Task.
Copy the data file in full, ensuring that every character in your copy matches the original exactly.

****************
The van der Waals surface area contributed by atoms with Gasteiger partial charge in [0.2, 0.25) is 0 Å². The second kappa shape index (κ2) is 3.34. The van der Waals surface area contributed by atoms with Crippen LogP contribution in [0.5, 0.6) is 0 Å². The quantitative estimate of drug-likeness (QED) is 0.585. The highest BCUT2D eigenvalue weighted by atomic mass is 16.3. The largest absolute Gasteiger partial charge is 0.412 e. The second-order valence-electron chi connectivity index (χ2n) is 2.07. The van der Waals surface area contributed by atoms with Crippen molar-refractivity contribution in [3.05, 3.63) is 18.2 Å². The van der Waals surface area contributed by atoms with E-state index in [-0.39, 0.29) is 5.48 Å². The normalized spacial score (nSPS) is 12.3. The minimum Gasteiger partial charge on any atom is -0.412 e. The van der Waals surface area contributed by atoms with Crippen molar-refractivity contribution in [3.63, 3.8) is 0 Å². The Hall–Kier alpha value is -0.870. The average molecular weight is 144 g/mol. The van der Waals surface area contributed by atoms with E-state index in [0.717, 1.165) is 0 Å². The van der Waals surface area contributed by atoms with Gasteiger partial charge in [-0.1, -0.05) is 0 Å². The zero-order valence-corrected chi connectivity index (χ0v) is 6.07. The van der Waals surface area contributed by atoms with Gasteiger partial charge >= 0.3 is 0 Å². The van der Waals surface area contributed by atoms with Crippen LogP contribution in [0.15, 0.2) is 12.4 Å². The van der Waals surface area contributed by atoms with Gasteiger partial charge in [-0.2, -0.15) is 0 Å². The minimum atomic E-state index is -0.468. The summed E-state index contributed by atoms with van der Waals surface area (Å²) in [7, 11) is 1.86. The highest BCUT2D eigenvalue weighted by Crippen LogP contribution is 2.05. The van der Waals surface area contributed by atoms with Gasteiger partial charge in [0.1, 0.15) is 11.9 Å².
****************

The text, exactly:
The van der Waals surface area contributed by atoms with Gasteiger partial charge in [0.2, 0.25) is 0 Å². The second kappa shape index (κ2) is 3.34. The van der Waals surface area contributed by atoms with Crippen LogP contribution in [0.5, 0.6) is 0 Å². The quantitative estimate of drug-likeness (QED) is 0.585. The highest BCUT2D eigenvalue weighted by atomic mass is 16.3. The largest absolute Gasteiger partial charge is 0.412 e. The second-order valence-electron chi connectivity index (χ2n) is 2.07. The van der Waals surface area contributed by atoms with Crippen molar-refractivity contribution in [3.05, 3.63) is 18.2 Å². The van der Waals surface area contributed by atoms with E-state index in [-0.39, 0.29) is 5.48 Å². The normalized spacial score (nSPS) is 12.3. The minimum Gasteiger partial charge on any atom is -0.412 e. The van der Waals surface area contributed by atoms with Crippen molar-refractivity contribution in [3.63, 3.8) is 0 Å². The Hall–Kier alpha value is -0.870. The average molecular weight is 144 g/mol. The van der Waals surface area contributed by atoms with E-state index in [0.717, 1.165) is 0 Å². The van der Waals surface area contributed by atoms with Gasteiger partial charge in [-0.1, -0.05) is 0 Å². The zero-order valence-corrected chi connectivity index (χ0v) is 6.07. The van der Waals surface area contributed by atoms with Gasteiger partial charge >= 0.3 is 0 Å². The van der Waals surface area contributed by atoms with Crippen LogP contribution in [0.15, 0.2) is 12.4 Å². The van der Waals surface area contributed by atoms with Gasteiger partial charge in [-0.2, -0.15) is 0 Å². The minimum atomic E-state index is -0.468. The summed E-state index contributed by atoms with van der Waals surface area (Å²) in [7, 11) is 1.86. The highest BCUT2D eigenvalue weighted by Crippen LogP contribution is 2.05. The van der Waals surface area contributed by atoms with Gasteiger partial charge in [0.1, 0.15) is 11.9 Å².